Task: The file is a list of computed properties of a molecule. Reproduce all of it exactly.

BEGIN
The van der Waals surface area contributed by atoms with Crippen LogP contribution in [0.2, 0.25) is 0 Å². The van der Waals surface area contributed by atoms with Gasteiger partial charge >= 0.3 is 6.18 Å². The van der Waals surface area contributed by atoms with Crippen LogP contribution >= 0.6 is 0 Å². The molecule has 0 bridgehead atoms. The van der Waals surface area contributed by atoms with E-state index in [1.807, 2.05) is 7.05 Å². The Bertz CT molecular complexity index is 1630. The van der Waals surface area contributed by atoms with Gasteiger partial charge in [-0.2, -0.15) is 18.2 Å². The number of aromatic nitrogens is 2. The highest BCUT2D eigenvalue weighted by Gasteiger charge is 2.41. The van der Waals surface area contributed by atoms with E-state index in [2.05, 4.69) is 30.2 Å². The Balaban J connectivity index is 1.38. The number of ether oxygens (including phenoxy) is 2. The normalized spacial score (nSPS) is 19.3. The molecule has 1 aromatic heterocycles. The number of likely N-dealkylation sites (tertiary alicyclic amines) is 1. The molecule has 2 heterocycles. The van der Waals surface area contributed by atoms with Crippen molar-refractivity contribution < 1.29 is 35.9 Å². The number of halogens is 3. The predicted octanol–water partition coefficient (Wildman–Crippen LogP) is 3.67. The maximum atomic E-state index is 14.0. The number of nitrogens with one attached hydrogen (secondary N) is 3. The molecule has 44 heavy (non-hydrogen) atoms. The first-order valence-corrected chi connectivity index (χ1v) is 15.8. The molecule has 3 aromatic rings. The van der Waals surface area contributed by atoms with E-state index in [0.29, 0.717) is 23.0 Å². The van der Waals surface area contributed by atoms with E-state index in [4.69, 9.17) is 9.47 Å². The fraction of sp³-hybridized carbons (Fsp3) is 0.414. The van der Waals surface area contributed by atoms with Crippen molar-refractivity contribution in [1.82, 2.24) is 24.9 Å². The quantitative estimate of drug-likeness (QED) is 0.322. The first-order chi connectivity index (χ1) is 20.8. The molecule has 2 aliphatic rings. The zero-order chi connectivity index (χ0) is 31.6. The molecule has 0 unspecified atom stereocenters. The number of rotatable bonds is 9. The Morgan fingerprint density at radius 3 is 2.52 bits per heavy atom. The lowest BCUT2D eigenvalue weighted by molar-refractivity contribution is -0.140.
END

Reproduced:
The van der Waals surface area contributed by atoms with Crippen LogP contribution in [0.2, 0.25) is 0 Å². The van der Waals surface area contributed by atoms with Gasteiger partial charge >= 0.3 is 6.18 Å². The van der Waals surface area contributed by atoms with Crippen LogP contribution >= 0.6 is 0 Å². The molecule has 0 bridgehead atoms. The van der Waals surface area contributed by atoms with E-state index in [1.807, 2.05) is 7.05 Å². The Bertz CT molecular complexity index is 1630. The van der Waals surface area contributed by atoms with Gasteiger partial charge in [-0.2, -0.15) is 18.2 Å². The number of aromatic nitrogens is 2. The highest BCUT2D eigenvalue weighted by Gasteiger charge is 2.41. The van der Waals surface area contributed by atoms with E-state index in [2.05, 4.69) is 30.2 Å². The Balaban J connectivity index is 1.38. The number of ether oxygens (including phenoxy) is 2. The normalized spacial score (nSPS) is 19.3. The molecule has 1 aromatic heterocycles. The number of likely N-dealkylation sites (tertiary alicyclic amines) is 1. The molecule has 2 heterocycles. The van der Waals surface area contributed by atoms with Crippen molar-refractivity contribution < 1.29 is 35.9 Å². The number of halogens is 3. The predicted octanol–water partition coefficient (Wildman–Crippen LogP) is 3.67. The maximum atomic E-state index is 14.0. The number of nitrogens with one attached hydrogen (secondary N) is 3. The molecule has 44 heavy (non-hydrogen) atoms. The first-order valence-corrected chi connectivity index (χ1v) is 15.8. The molecule has 3 aromatic rings. The van der Waals surface area contributed by atoms with E-state index in [0.29, 0.717) is 23.0 Å². The van der Waals surface area contributed by atoms with E-state index in [4.69, 9.17) is 9.47 Å². The fraction of sp³-hybridized carbons (Fsp3) is 0.414. The van der Waals surface area contributed by atoms with Crippen molar-refractivity contribution in [1.82, 2.24) is 24.9 Å². The quantitative estimate of drug-likeness (QED) is 0.322. The first-order chi connectivity index (χ1) is 20.8. The molecule has 2 aliphatic rings. The zero-order chi connectivity index (χ0) is 31.6. The molecule has 0 unspecified atom stereocenters. The number of rotatable bonds is 9. The Morgan fingerprint density at radius 3 is 2.52 bits per heavy atom. The lowest BCUT2D eigenvalue weighted by molar-refractivity contribution is -0.140.